The new Hybrid Toyota Camry went into full production last week so now’s a good time to have a look at some of the styling features of the new model.
Toyota says that its new Hybrid Camry, which goes on sale in February, has been “designed with distinctive hybrid features and values that will be instantly recognisable by customers and other motorists.
“Unique exterior features for Hybrid Camry signify its importance as a model equipped with a hybrid system that features the latest technology” … and of course if you happen to miss all those “hybrid features” there are prominently displayed badges so that others will know that you’re driving a state-of-the-art piece of environmentally friendly technology.
Toyota Hybrid Camry is Australia’s most aerodynamically efficient locally manufactured car. It has a co-efficient of drag of 0.27, six per cent beneath its conventionally engined equivalent and its unique styling has been driven by a need to accommodate significant technical innovations.
Hybrid Camry incorporates Toyota Hybrid Synergy Drive with two electric motor-generators, as well as an inverter to convert alternating current from the motor-generators to direct current for storage in the Hybrid Vehicle (HV) battery, and direct current from the battery back to AC for the electric drive motor.
The inverter is water-cooled, with its own radiator and electric water pump.
The new package has placed emphasis on styling to provide solutions to positioning of components and the movement of cooling air and the design of Hybrid Camry has been a closely co-operative venture between styling and engineering. A clean, flat underbody was considered essential to delivering a low co-efficient of drag and achieving negative lift.
Specific attention has been paid to the detail of under-bonnet fitments, including electric motors to run Hybrid Camry’s drive-by-wire brake and steering systems. Clever packaging of the electric motor-generators and the two sets of planetary gears that link them mean the Toyota Hybrid System transaxle is similar in size to a conventional automatic transmission.
Positioning the hybrid battery behind the rear seat takes the vehicle’s fore/aft weight balance closer to the ideal 50:50 ratio.
Inside the car
The hybrid battery pack is stored in a compact space behind the rear seats while the power unit is neatly stored under the bonnet. Corporate manager of design at Toyota Style Australia, Paul Beranger, said Hybrid Camry’s interior clearly projects the image of a hybrid car.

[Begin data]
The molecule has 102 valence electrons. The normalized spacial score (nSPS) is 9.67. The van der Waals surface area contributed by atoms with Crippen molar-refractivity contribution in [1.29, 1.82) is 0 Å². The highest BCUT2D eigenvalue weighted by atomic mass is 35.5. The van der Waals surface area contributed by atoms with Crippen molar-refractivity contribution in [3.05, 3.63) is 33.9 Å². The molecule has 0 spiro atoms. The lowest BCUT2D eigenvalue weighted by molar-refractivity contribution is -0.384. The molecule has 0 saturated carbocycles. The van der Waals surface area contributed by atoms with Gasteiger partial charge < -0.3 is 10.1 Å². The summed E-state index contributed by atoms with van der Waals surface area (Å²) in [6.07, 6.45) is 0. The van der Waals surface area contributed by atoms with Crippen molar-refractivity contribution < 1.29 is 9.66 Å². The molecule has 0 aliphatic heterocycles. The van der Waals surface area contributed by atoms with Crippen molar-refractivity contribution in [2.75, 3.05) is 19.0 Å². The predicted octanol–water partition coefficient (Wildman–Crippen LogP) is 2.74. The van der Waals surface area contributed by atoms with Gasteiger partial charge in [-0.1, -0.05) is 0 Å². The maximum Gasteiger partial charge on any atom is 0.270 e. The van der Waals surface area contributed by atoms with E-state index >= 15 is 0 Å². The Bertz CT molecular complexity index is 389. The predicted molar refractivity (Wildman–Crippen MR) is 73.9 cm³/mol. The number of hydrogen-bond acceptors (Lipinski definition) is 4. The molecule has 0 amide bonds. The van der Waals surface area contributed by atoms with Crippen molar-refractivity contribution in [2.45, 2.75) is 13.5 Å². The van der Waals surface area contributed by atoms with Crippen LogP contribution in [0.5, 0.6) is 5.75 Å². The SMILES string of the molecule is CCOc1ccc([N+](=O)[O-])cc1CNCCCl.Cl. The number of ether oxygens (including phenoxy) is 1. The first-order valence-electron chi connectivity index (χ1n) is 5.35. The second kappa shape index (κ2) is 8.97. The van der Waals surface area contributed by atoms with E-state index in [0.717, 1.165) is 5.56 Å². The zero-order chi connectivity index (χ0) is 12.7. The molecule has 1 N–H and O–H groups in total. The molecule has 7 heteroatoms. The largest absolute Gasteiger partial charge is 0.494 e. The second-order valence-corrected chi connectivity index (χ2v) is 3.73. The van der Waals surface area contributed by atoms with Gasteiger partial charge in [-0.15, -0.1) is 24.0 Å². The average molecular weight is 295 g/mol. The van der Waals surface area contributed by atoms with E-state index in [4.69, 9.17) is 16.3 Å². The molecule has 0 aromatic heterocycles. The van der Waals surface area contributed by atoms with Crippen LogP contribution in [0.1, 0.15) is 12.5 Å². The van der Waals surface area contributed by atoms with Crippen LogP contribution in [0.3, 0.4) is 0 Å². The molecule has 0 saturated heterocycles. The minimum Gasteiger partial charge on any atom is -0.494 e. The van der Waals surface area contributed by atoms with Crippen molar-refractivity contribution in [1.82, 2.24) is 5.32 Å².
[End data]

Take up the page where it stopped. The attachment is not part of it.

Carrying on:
“Camry is renowned for its spacious cabin and the hybrid car has been delivered with exactly the same roominess for passengers,” Mr Beranger said.
“The boot space, even with the hybrid batteries, provides 389 litres of luggage room (VDA method) – ample for a family holiday or for carrying golf clubs.
“It can hold two large suitcases (e.g., one 77cm and one 58cm) or up to four sets of 9-inch golf bags. “In addition, the rear seat retains its 60/40 split-fold function and there is access from the boot into the cabin for carrying longer items such as skis.”
Several interior design features highlighted the fact that Hybrid Camry is powered by Toyota’s Hybrid Synergy Drive® technology, which has been shown to produce significant reductions in fuel use and emissions. These changes, including cool blue “hybrid” highlights on the instrument-cluster dials, help differentiate Hybrid Camry.
“Designers have visually highlighted fuel efficiency, so drivers can experience and enjoy the satisfaction that comes from driving a hybrid vehicle with fuel-saving technology,” Mr Beranger said. “Colour coding on the instant fuel-consumption meter highlights the economical driving zone to inform drivers and encourage them to adopt more fuel-efficient habits. The meter also indicates when Hybrid Camry is operating in electric-only mode – using no fuel and emitting zero emissions.
“An energy-flow screen, similar to that offered in Prius, has also been added to the multi-information display in the instrument cluster.”
Hybrid Camry’s electronic continuously variable transmission is operated through a gated shift pattern for ease of use. Unlike regular automatic transmissions it includes a “B” mode that provides additional slowing when required, using Hybrid Camry’s regenerative braking system.
For greater comfort, convenience and fuel efficiency, Hybrid Camry has an electrically-powered air-conditioning compressor. It maintains cooling performance when the petrol engine is switched off. The air-con system also has an “ECO” feature that operates the air-conditioner sparingly to achieve optimal fuel economy.
Mr Beranger said the new car had to provide the comfortable, quiet interior demanded in a Camry – overcoming the challenge posed by the smooth, quiet running of Hybrid Camry’s Electric Vehicle (EV) mode.
“The greatest challenge was to reduce road noise entering the cabin while driving, especially when the petrol engine is not being used. Due to the smooth, quiet EV operation, vehicle noise is more easily noticed than in conventional cars that use a petrol or diesel engine as their main drive power.
“Engineers drove the car in Australia and other countries to evaluate and analyse the resulting noise and vibration. As a result, sound insulating and absorbing materials were placed in key areas to achieve the required level of quietness for Hybrid Camry,” Mr Beranger said.
There’s no doubt that the Australian built Camry has come a long way since the SV20 that first came off the production line in 1987. Last year 115,000 four-cylinder Camry sedans rolled off the Australian production line. Most of those were exported to the Middle East